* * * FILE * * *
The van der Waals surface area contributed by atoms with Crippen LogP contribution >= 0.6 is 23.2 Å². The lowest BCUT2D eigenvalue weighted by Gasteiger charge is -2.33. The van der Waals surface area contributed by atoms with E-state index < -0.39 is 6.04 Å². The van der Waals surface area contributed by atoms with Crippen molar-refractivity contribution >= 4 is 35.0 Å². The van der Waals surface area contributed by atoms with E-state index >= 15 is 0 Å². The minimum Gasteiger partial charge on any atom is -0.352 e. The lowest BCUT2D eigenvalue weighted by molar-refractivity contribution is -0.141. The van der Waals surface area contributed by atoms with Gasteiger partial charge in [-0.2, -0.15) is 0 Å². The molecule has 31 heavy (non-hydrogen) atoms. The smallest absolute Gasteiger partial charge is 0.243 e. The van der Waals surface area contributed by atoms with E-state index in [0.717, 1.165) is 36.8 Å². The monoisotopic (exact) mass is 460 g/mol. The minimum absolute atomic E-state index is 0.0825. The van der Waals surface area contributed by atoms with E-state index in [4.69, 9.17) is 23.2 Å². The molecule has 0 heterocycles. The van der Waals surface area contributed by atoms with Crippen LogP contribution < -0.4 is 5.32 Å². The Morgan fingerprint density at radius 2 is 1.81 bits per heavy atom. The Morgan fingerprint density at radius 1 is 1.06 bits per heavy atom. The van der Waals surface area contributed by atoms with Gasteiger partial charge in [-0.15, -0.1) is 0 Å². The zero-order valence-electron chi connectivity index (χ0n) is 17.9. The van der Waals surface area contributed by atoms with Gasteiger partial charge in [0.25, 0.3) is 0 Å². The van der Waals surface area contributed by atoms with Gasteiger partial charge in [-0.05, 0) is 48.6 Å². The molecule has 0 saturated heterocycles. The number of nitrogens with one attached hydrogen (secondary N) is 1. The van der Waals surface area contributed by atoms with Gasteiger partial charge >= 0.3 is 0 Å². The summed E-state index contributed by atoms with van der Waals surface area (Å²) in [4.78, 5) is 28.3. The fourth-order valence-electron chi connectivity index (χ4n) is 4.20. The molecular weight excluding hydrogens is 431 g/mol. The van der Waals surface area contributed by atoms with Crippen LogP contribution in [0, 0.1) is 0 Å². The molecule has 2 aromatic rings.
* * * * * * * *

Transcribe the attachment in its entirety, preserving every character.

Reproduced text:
The van der Waals surface area contributed by atoms with Crippen LogP contribution >= 0.6 is 23.2 Å². The lowest BCUT2D eigenvalue weighted by Gasteiger charge is -2.33. The van der Waals surface area contributed by atoms with E-state index < -0.39 is 6.04 Å². The van der Waals surface area contributed by atoms with Crippen molar-refractivity contribution >= 4 is 35.0 Å². The van der Waals surface area contributed by atoms with E-state index >= 15 is 0 Å². The minimum Gasteiger partial charge on any atom is -0.352 e. The lowest BCUT2D eigenvalue weighted by molar-refractivity contribution is -0.141. The van der Waals surface area contributed by atoms with Gasteiger partial charge in [-0.2, -0.15) is 0 Å². The molecule has 31 heavy (non-hydrogen) atoms. The smallest absolute Gasteiger partial charge is 0.243 e. The van der Waals surface area contributed by atoms with E-state index in [0.717, 1.165) is 36.8 Å². The monoisotopic (exact) mass is 460 g/mol. The minimum absolute atomic E-state index is 0.0825. The van der Waals surface area contributed by atoms with E-state index in [4.69, 9.17) is 23.2 Å². The molecule has 0 heterocycles. The van der Waals surface area contributed by atoms with Crippen LogP contribution < -0.4 is 5.32 Å². The Morgan fingerprint density at radius 2 is 1.81 bits per heavy atom. The Morgan fingerprint density at radius 1 is 1.06 bits per heavy atom. The van der Waals surface area contributed by atoms with Gasteiger partial charge in [-0.15, -0.1) is 0 Å². The zero-order valence-electron chi connectivity index (χ0n) is 17.9. The van der Waals surface area contributed by atoms with Gasteiger partial charge in [0.25, 0.3) is 0 Å². The van der Waals surface area contributed by atoms with Gasteiger partial charge in [-0.05, 0) is 48.6 Å². The molecule has 0 saturated heterocycles. The number of nitrogens with one attached hydrogen (secondary N) is 1. The van der Waals surface area contributed by atoms with Gasteiger partial charge >= 0.3 is 0 Å². The summed E-state index contributed by atoms with van der Waals surface area (Å²) in [4.78, 5) is 28.3. The fourth-order valence-electron chi connectivity index (χ4n) is 4.20. The molecular weight excluding hydrogens is 431 g/mol. The van der Waals surface area contributed by atoms with Crippen LogP contribution in [0, 0.1) is 0 Å². The molecule has 2 aromatic rings.